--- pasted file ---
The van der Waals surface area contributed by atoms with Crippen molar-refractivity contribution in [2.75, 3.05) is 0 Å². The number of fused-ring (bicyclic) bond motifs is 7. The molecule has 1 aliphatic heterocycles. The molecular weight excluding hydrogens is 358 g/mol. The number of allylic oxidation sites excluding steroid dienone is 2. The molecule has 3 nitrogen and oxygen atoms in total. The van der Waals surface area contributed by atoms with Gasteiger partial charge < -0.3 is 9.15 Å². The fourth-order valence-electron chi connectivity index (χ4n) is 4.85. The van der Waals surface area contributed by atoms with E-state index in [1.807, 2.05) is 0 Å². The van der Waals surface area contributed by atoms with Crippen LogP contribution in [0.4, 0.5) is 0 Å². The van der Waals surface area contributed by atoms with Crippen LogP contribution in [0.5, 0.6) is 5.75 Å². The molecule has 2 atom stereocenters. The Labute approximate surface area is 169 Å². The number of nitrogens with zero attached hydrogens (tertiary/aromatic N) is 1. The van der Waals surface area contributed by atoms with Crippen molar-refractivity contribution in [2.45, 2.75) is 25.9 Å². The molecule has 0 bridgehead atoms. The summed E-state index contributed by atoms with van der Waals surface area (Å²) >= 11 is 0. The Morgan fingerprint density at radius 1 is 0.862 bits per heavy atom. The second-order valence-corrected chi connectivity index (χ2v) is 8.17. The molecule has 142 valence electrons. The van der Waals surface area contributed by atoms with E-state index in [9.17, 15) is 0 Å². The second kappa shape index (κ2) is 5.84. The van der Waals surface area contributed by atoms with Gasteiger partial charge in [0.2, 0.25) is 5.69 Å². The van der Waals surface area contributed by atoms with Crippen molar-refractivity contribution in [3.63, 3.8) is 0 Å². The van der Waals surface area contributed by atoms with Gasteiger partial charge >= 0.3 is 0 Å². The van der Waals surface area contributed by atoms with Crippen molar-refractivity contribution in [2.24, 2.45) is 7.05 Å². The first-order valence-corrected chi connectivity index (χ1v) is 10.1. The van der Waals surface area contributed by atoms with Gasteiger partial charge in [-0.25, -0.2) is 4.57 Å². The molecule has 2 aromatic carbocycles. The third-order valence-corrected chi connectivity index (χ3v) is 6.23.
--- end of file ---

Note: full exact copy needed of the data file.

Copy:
The van der Waals surface area contributed by atoms with Crippen molar-refractivity contribution in [2.75, 3.05) is 0 Å². The number of fused-ring (bicyclic) bond motifs is 7. The molecule has 1 aliphatic heterocycles. The molecular weight excluding hydrogens is 358 g/mol. The number of allylic oxidation sites excluding steroid dienone is 2. The molecule has 3 nitrogen and oxygen atoms in total. The van der Waals surface area contributed by atoms with Gasteiger partial charge < -0.3 is 9.15 Å². The fourth-order valence-electron chi connectivity index (χ4n) is 4.85. The van der Waals surface area contributed by atoms with E-state index in [1.807, 2.05) is 0 Å². The van der Waals surface area contributed by atoms with Crippen LogP contribution in [0.4, 0.5) is 0 Å². The van der Waals surface area contributed by atoms with Crippen LogP contribution in [0.5, 0.6) is 5.75 Å². The molecule has 2 atom stereocenters. The Labute approximate surface area is 169 Å². The number of nitrogens with zero attached hydrogens (tertiary/aromatic N) is 1. The van der Waals surface area contributed by atoms with Crippen molar-refractivity contribution in [2.45, 2.75) is 25.9 Å². The molecule has 0 bridgehead atoms. The summed E-state index contributed by atoms with van der Waals surface area (Å²) >= 11 is 0. The Morgan fingerprint density at radius 1 is 0.862 bits per heavy atom. The second-order valence-corrected chi connectivity index (χ2v) is 8.17. The molecule has 142 valence electrons. The van der Waals surface area contributed by atoms with E-state index in [9.17, 15) is 0 Å². The second kappa shape index (κ2) is 5.84. The van der Waals surface area contributed by atoms with Gasteiger partial charge in [0.2, 0.25) is 5.69 Å². The van der Waals surface area contributed by atoms with Crippen molar-refractivity contribution in [3.63, 3.8) is 0 Å². The van der Waals surface area contributed by atoms with Gasteiger partial charge >= 0.3 is 0 Å². The van der Waals surface area contributed by atoms with Crippen molar-refractivity contribution in [2.24, 2.45) is 7.05 Å². The first-order valence-corrected chi connectivity index (χ1v) is 10.1. The van der Waals surface area contributed by atoms with Gasteiger partial charge in [-0.25, -0.2) is 4.57 Å². The molecule has 2 aromatic carbocycles. The third-order valence-corrected chi connectivity index (χ3v) is 6.23.